A DUP MP has called upon a Catholic priest to reconsider his support for a campaign to release a hardline dissident republican from jail.
Gregory Campbell, representing East Londonderry, was reacting to the fact Father Paddy O’Kane has voiced fresh condemnation of the decision to revoke Tony Taylor’s licence.
In a recent online post, which was quoted by the Derry Journal newspaper on Friday, Father O’Kane condemned “the injustice of his continued detention without charge”, adding that he had visited the Taylor family over the Christmas period to bring them a gift.
Last October he was quoted by the Irish News as saying “they should either charge him or release him”, and that he “comes across as a decent respectable family man”.
The same article said Father O’Kane did not agree with Taylor’s politics, and has denounced dissident activity in the past.
Gregory Campbell said he did not believe “anyone in the wider public” would condemn Father O’Kane for administering pastoral care, such as visiting families.
However, he noted there is a “very real” dissident threat in the region, adding: “To have a person who has been convicted of very serious criminal and terrorist offences, and has made clear what his dissident republican sympathies are, then obviously any government has to treat very cautiously how they deal with such an individual – and so should any cleric who is going beyond the pastoral care approach...
“What I’d hope he’d do is reconsider the political elements and the dissident republican element of Mr Taylor’s current position.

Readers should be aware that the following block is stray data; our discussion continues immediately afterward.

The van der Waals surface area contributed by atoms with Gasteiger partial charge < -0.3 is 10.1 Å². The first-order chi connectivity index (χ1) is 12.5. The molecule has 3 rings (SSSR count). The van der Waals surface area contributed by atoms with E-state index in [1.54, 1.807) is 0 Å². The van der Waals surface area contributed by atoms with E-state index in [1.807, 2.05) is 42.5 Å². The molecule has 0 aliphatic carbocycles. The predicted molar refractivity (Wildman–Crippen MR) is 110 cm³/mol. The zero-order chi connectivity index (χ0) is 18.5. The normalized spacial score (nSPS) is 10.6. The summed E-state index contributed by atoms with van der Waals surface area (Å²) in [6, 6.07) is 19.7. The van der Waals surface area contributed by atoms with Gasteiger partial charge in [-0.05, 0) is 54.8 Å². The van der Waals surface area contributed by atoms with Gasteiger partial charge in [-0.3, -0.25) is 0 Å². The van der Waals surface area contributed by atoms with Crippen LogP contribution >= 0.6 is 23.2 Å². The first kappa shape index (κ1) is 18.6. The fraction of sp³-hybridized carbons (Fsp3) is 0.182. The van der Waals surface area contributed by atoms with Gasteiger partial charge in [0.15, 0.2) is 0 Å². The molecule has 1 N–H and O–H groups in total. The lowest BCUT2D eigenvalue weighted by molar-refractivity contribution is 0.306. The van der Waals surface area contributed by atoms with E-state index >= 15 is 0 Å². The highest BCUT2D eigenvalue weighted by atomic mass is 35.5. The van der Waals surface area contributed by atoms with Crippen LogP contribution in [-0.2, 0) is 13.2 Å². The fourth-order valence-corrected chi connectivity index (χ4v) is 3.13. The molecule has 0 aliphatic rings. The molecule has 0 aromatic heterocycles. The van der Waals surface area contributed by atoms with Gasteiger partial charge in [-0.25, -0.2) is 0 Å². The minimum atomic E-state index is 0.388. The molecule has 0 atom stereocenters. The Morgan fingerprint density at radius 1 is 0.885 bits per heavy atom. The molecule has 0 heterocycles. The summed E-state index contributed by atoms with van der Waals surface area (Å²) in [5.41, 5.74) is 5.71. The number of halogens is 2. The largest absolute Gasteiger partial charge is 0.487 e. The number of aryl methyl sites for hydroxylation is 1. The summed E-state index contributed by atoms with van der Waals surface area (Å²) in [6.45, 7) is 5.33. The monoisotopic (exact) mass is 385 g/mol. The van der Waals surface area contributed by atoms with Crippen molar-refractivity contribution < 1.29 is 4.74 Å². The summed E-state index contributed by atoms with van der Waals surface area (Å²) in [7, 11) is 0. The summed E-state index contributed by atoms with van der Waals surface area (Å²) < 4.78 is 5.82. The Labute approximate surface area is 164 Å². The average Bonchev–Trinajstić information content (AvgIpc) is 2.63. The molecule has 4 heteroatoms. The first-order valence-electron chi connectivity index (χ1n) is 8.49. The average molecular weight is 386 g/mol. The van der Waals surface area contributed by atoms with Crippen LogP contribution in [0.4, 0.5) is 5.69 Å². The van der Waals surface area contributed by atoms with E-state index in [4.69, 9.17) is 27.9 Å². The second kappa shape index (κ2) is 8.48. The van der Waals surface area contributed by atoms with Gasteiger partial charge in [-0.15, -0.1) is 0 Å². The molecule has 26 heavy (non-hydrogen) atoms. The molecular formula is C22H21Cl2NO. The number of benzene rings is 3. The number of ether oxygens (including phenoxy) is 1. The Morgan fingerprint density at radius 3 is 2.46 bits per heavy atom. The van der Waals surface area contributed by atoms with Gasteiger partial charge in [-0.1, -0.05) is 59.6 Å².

“He’s in prison because of his terrorist links, and because – I presume – the Secretary of State is still not convinced he no longer poses a threat. So I’d hope the parish priest would consider that.”
Father O’Kane could not be reached on Monday; he is currently in the western USA.
When asked if it was it appropriate that a clergyman was campaigning to free a recently-convicted paramilitary, the Catholic Church’s central Irish communications department referred the matter the Derry diocese; there, Father Michael Canny said the diocese did not wish to comment.
Taylor – a member of the dissident Republican Network for Unity – had been in jail since August 2011 while awaiting trial for possessing a rifle, taking part in a “dirty protest” in jail.
He eventually pleaded guilty in 2014 and was sentenced to three years in custody, and five on licence.
By that stage he had already been in jail for almost three years and was soon released.
Taylor had also been sentenced to 18 years in jail in 1994 in relation to an explosion in Londonderry but was released under the Good Friday Agreement.
After returning him to jail last spring, the Secretary of State told the News Letter: “The law provides that individuals may be recalled to prison to serve the remainder of their sentence if they breach the conditions of their licence. On this basis the Secretary of State has revoked Mr Taylors licence.”
But did not specify exactly on what grounds he had been returned to jail.